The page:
One intriguing development was the fact that most of those forces, who now sit atop the Hip-Hop and “urban” industry, are Caucasian or non-black. These corporate criminals are, without a doubt, the chief culprits in the continual cheapening of the Black Community’s integrity. With the stroke of a pen, they have outlawed positive/uplifting imagery, and promoted – with full force – the incessant caricature of Black life that has grown into a normative state on most entertainment and News channels. Rosa Clemente, V.P. nominee of the Green Party, spoke out eloquently against this reality in a 2005 protest of the Hip-Hop station, Hot 97. “Believe me, when you look at Emmis.com, and you see the 7 top executives of Emmis Communication, they are all white men over the age of 50, programming poison to our children,” Clemente said. “As a new mother, with a two-month old, I refuse to let these companies, these corporations, call my daughter a bitch, a hoe, a nigger. It’s over. It’s not about ‘free speech.’ It’s about your peddling drugs into the mind of our community. What you do is addicting our children to violence.” Another sobering finding, that TOCZ uncovered, is the reality that White corporate executives have always found – and would always find – Black males who would readily submit themselves for the usage of the devil.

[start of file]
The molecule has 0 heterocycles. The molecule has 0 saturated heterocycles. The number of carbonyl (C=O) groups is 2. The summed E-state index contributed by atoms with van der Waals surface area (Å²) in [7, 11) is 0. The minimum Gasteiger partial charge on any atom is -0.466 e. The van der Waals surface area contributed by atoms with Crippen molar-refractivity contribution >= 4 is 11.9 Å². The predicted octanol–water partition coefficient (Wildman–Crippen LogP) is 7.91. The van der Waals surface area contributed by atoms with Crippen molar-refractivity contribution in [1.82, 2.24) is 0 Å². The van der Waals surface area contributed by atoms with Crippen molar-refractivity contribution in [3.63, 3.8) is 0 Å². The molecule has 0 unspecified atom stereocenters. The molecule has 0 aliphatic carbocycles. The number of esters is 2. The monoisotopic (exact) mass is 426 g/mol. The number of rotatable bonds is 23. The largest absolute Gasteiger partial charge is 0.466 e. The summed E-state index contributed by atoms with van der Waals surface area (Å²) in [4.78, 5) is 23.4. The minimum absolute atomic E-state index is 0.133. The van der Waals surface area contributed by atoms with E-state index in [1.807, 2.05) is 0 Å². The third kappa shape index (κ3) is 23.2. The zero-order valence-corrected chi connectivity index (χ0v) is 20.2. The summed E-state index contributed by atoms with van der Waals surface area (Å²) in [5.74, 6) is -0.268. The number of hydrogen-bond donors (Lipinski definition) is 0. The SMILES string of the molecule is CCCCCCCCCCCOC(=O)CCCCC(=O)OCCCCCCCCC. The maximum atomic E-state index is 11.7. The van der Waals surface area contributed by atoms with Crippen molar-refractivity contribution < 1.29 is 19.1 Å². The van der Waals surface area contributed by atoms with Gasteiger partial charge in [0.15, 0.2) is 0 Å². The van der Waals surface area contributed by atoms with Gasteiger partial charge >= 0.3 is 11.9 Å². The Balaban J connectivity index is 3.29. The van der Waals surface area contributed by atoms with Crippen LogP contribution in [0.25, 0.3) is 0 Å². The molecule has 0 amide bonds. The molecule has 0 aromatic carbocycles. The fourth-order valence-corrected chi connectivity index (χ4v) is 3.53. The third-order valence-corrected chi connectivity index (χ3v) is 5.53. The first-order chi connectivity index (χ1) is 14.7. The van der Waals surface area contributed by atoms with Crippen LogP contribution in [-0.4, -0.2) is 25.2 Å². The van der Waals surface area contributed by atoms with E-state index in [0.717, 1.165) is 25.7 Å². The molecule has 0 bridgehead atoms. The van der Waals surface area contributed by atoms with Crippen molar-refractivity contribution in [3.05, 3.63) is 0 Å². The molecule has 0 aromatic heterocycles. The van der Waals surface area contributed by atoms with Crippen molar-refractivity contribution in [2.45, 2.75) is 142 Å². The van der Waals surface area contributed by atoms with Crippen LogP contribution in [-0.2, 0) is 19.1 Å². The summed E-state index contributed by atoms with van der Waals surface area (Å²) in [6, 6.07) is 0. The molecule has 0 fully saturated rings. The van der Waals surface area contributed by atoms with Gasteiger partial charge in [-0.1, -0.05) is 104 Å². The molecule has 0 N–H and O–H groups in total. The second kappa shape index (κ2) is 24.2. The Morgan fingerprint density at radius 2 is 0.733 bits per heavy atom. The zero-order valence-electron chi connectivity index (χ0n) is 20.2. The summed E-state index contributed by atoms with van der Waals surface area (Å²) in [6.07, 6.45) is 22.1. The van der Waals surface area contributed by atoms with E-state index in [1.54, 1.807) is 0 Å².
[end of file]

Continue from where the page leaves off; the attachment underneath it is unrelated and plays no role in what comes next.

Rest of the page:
Many older Blacks are familiar with Stepin' Fetchit and the horror of minstrel shows. White directors, in the 1800s, formulated a plan to keep their pale-faced audiences everlastingly entertained. The way they figured it, if Black men soon resolved their internal battle with self-hatred/self esteem and decided to abruptly refuse the role of “lawn jockey” for White-owned media production companies, white actors could simply darken their faces with cosmetic products and perform in a way they believed was natural to Black people – that of drunkenness, laziness, ignorance and incompetence. Luckily for the swine, locating Black men who perceived their prime objective in life to be that of lackeys and coons for White satisfaction has proved to be no daunting task.